The Cranky Sysadmin A world of technology, fun, and ignorant rants.

September 15, 2013

Learn by Doing

Filed under: Programming — Cranky Sysadmin @ 10:12 am

I’ve always been a fan of learn by doing. I think that’s what homework is supposed to be for. There are two problems with homework though. First, the exercises always seemed like pointless repetition to me. The second problem (which may actually be the whole problem) is that the feedback loop is really slow. You take the lesson, do the homework overnight, hand it in and get feedback the day after that. Maybe the reason it seemed like pointless repetition to me was that it was hard to connect the lesson to the results of my homework. There are other problems with the education. One problem is how concepts are explained, but I’ll let Kalid at betterexplained.com rail about those. Read below the fold for more on fast feedback courses.

I’ve been needing to brush up on my HTML, CSS, and Javascript for a long time, and I’ve been curious about jQuery. I’ve never taken the time to read any of the countless books on these subjects though because it’s less fun than the other things I’m learning about. There have been some recent articles on news.ycombinator.com peddling various online coding schools. The ones that seem most interesting to me (in descending order of interest) are:

  • codeacademy.com which is currently free as far as I can tell. There are a lot of courses on html, css, javascript, ruby, python, and php. You can also create courses in any of these areas if you’re an expert in a field.
  • codeschool.com also looks nice. Many of the courses look like they’re behind a pay-wall with the reasonable fee of $25/month for an individual. Their selection of courses is similar in some respects, but they add some rails and IOS courses as well as some eclectic electives like R.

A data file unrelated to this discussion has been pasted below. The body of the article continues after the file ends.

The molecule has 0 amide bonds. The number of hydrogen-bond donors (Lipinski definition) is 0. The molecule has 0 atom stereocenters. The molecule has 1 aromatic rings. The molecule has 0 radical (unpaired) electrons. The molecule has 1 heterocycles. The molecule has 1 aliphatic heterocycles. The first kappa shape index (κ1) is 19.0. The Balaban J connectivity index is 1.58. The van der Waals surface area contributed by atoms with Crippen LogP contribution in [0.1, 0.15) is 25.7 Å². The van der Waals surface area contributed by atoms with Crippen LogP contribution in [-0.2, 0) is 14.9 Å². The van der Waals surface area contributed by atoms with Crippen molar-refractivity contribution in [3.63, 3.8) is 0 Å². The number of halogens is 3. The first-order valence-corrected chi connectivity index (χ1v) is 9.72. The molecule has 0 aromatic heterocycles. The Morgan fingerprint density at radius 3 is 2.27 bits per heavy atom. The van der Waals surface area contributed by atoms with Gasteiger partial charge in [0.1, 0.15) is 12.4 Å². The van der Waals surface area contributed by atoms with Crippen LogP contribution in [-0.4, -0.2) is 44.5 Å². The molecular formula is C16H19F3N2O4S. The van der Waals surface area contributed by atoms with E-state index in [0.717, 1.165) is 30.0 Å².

• teamtreehouse.com looks like it has similar objectives to the other two. Honestly, I haven’t looked into this site much, but it’s on my list.
  • jsfiddle.net isn’t an online school, but it is a sandbox for experimenting with html, css, and javascript. It has that nice tight feedback loop and can be used for further learning.

All of these sites have a “instruction, code, results” loop that is very short. I recommend giving these a go if you need to learn coding. As all of the online schools are made by people, there is room for improvement. It would be nice if the courses paced themselves to your learning speed. I don’t know how this might be done. Maybe use a pace feedback slider or something. The courses can be a little buggy sometimes. I suspect this because they have to support so many browsers and testing coverage is a little light.

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